“Our Pinots in the Corralitos area are more Burgundian than Pinots made in the Summit area,” he says. “They are bigger wines, more complex, and critics have called them pristine.”
In the Details
Follow the signs uphill through a cool redwood forest and you’ll reach the ridge and Windy Oaks Estate Vineyards & Winery, which is well worth the drive. Owner Jim Schultze, a lawyer and management consultant, was bitten by the winemaking bug during expat stints in Australia and England. “We used to take long weekends in Burgundy, and I was impressed by the European approach where they think of grape growing and winemaking as one whole process, not separate activities,” he explains. Jim and his wife Judy inherited a farmhouse from her grandfather and acquired an adjoining abandoned apple orchard. They planted one acre of Chardonnay and 26 acres of heritage Pinot noir clones—including the rare Wädenswil, which seems to work well at their 1,000-foot elevation.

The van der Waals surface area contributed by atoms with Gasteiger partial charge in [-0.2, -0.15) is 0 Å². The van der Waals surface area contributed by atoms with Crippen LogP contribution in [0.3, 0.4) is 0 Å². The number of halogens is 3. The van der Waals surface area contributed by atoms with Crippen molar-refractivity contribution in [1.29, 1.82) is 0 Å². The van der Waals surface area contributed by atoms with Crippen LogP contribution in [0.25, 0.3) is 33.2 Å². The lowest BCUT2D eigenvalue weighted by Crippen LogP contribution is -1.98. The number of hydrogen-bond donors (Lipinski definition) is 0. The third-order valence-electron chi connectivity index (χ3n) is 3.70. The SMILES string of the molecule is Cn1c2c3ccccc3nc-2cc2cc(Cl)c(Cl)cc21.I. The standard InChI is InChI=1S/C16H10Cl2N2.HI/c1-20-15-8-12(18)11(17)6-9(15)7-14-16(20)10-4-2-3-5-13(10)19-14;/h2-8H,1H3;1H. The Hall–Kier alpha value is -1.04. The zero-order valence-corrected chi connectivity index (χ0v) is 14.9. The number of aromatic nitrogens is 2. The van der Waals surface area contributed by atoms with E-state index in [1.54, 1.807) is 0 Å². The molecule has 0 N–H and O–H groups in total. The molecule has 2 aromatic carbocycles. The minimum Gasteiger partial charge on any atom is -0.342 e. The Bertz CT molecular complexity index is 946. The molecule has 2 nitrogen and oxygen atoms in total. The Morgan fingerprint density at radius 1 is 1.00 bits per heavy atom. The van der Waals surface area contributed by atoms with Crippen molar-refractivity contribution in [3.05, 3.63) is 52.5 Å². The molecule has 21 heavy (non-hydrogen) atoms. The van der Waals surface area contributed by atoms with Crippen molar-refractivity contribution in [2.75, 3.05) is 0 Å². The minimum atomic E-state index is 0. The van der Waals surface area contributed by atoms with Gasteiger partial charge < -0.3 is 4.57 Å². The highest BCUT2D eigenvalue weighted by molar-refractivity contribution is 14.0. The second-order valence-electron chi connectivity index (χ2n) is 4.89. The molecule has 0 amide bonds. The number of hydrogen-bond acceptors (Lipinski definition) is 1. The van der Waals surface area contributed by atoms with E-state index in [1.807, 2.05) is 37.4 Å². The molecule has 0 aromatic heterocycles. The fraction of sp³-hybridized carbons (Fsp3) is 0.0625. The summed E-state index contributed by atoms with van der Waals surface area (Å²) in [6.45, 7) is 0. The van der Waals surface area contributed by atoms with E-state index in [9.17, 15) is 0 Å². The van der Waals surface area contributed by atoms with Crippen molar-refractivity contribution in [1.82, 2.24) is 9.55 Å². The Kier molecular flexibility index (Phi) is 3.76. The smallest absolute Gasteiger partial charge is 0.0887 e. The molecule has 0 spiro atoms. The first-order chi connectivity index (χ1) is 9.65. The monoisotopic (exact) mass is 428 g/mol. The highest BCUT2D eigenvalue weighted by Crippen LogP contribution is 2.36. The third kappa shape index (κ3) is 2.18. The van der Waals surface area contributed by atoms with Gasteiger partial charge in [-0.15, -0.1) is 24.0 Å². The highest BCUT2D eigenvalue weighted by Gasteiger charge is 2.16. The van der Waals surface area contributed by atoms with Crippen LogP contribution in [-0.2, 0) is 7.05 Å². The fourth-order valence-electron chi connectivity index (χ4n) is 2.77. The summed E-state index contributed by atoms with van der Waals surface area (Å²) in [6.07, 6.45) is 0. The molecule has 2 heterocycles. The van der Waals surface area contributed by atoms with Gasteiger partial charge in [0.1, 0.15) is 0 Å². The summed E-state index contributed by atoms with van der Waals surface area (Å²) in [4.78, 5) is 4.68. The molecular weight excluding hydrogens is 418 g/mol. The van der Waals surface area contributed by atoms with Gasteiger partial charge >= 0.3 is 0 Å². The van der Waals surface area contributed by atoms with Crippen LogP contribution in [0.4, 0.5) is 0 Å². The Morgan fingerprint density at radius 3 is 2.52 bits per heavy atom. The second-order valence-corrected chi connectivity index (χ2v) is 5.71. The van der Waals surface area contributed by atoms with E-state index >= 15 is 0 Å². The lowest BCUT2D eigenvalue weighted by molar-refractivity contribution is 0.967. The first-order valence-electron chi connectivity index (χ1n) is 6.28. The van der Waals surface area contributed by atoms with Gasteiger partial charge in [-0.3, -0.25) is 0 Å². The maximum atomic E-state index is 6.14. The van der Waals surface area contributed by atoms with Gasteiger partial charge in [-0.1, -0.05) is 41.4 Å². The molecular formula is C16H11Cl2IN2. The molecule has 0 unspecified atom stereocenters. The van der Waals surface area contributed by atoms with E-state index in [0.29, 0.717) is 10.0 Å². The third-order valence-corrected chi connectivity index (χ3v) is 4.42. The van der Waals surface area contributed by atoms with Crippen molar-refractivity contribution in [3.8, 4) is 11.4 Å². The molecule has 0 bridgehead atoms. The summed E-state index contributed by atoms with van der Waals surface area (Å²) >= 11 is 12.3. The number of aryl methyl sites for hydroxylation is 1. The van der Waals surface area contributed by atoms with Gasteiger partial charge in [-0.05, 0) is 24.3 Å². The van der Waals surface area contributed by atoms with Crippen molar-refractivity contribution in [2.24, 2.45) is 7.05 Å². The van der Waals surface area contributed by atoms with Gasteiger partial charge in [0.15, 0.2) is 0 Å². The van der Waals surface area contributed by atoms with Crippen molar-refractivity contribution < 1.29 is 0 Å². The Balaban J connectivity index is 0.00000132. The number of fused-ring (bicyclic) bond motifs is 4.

Judy handles sales and works in the sleek tasting room, opened just two years ago. Visitors are invited to traipse up through the vineyards to picnic tables at the top and enjoy sweeping views over the Pajaro Valley out to Monterey Bay.
Jim tends the vineyards and makes wine with all the attention to detail imaginable. He’s out in the vineyard every day, pruning three times after bud break to delay flowering. And when harvest season rolls around, it’s not unusual to see Jim chewing on the stems and seeds to see if it’s time to harvest. “You can tell when Pinot’s ripe when the taste of the stems changes from vegetative to almost smooth—then you can use the whole cluster,” he says.
No effort or expense is spared in making the wine as gently as possible. Gravity is used instead of pumps and a brand new $30,000 vibrating feeder is on order from Germany to make sure the grapes are not bruised as they are funneled from bins onto the sorting table. Aging takes place for 17–27 months in French Oak barrels with extra-dry staves and extra-tight grain. Jim picks them out and personally supervises the toasting on annual trips to France.